There’s still no soda tax in Cook County … for now.

Judge Daniel Kubasiak on Friday extended the restraining order on the controversial penny-per-ounce tax.

Kubasiak heard arguments from the county and from attorneys representing the Illinois Retail Merchants Association on the constitutionality and clarity of the ordinance and whether to dismiss the association’s lawsuit.

Kubasiak initially granted the restraining order on June 30; with the tax on hold, the county has laid off hundreds of public employees.

On Friday, county lawyers argued Illinois law permits differential taxation, which refers to the fact that the tax applies to some beverages and not others. The tax, they also argued, is needed to address concerns surrounding public health.

“Drinks that are widely available pose a greater risk to public health,” said county attorney Kent Ray. “We don’t believe there can be any rebuttal to the position that ready-made beverages and custom-made beverages are different from a public health perspective.”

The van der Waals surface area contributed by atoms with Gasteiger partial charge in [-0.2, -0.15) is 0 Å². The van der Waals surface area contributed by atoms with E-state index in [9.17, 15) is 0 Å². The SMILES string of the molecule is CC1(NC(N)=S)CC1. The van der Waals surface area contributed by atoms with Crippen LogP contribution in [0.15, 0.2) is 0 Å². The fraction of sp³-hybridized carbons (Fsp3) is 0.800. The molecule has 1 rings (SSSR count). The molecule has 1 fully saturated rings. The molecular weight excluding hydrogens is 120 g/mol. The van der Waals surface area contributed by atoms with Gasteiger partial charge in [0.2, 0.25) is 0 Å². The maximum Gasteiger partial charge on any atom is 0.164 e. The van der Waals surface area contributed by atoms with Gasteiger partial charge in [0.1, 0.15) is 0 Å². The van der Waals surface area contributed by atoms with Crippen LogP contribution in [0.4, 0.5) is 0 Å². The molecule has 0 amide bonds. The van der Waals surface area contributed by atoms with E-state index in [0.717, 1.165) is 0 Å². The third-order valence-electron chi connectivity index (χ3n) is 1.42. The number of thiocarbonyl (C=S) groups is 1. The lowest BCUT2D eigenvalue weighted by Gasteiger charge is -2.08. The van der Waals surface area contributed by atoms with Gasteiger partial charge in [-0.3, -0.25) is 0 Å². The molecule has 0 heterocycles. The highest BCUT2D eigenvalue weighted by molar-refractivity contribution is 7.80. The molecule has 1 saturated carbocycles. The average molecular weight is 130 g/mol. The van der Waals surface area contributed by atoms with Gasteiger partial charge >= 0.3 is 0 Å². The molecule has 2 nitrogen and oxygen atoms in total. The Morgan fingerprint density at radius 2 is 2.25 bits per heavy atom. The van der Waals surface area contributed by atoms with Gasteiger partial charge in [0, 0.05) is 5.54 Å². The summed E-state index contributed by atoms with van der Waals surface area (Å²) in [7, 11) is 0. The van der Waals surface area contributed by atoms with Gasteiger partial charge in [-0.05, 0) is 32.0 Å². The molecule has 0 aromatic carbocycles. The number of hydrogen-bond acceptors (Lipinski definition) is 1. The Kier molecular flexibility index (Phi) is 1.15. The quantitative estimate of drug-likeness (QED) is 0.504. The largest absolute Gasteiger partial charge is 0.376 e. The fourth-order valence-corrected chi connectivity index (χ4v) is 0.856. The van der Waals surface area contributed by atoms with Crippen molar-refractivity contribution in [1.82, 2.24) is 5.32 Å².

Attorneys representing the merchants argued there was no substantial difference in how sweetened beverages are classified, making the tax unfairly vague for consumers and distributors.

“The [differences between the] sweetened beverages that are taxed and the sweetened beverages that are not taxed are not real substantial differences,” David Ruskin, an attorney for the retailers, said.

Cook County Commissioner Richard Boykin contended the ordinance wasn’t based on health, and also and that continuing the restraining order was good for taxpayers.

“This is a manufactured crisis that President (Toni) Preckwinkle has created,” Boykin said. “This isn’t based on health, it’s based on revenue.”

Kubasiak will take up the matter again at his Daley Center courtroom on July 28.